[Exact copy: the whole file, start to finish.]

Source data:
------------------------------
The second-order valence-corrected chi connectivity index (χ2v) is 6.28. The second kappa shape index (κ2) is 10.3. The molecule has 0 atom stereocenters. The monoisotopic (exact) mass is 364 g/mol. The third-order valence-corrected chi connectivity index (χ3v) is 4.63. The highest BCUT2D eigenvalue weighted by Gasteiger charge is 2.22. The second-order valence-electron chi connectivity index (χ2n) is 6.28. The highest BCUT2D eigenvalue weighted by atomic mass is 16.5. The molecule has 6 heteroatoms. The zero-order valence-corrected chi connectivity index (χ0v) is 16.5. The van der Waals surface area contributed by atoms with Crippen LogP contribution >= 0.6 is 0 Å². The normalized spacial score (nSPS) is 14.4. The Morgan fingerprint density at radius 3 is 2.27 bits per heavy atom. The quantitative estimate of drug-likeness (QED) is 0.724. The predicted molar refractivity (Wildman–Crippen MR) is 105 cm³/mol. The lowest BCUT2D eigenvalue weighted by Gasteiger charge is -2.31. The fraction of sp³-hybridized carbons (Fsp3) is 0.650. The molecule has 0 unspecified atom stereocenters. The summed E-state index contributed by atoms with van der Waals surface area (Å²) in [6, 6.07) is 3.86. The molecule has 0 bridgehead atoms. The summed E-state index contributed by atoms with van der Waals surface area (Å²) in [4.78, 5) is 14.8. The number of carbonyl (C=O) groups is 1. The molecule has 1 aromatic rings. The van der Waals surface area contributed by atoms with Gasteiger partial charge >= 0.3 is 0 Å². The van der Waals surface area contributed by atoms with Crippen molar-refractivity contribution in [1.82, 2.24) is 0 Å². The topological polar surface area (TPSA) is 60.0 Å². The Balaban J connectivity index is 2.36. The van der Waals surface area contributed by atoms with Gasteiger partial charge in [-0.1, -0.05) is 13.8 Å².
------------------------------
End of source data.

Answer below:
The second-order valence-corrected chi connectivity index (χ2v) is 6.28. The second kappa shape index (κ2) is 10.3. The molecule has 0 atom stereocenters. The monoisotopic (exact) mass is 364 g/mol. The third-order valence-corrected chi connectivity index (χ3v) is 4.63. The highest BCUT2D eigenvalue weighted by Gasteiger charge is 2.22. The second-order valence-electron chi connectivity index (χ2n) is 6.28. The highest BCUT2D eigenvalue weighted by atomic mass is 16.5. The molecule has 6 heteroatoms. The zero-order valence-corrected chi connectivity index (χ0v) is 16.5. The van der Waals surface area contributed by atoms with Crippen LogP contribution >= 0.6 is 0 Å². The normalized spacial score (nSPS) is 14.4. The Morgan fingerprint density at radius 3 is 2.27 bits per heavy atom. The quantitative estimate of drug-likeness (QED) is 0.724. The predicted molar refractivity (Wildman–Crippen MR) is 105 cm³/mol. The lowest BCUT2D eigenvalue weighted by Gasteiger charge is -2.31. The fraction of sp³-hybridized carbons (Fsp3) is 0.650. The molecule has 0 unspecified atom stereocenters. The summed E-state index contributed by atoms with van der Waals surface area (Å²) in [6, 6.07) is 3.86. The molecule has 0 bridgehead atoms. The summed E-state index contributed by atoms with van der Waals surface area (Å²) in [4.78, 5) is 14.8. The number of carbonyl (C=O) groups is 1. The molecule has 1 aromatic rings. The van der Waals surface area contributed by atoms with Gasteiger partial charge >= 0.3 is 0 Å². The van der Waals surface area contributed by atoms with Crippen molar-refractivity contribution in [1.82, 2.24) is 0 Å². The topological polar surface area (TPSA) is 60.0 Å². The Balaban J connectivity index is 2.36. The van der Waals surface area contributed by atoms with Gasteiger partial charge in [-0.1, -0.05) is 13.8 Å².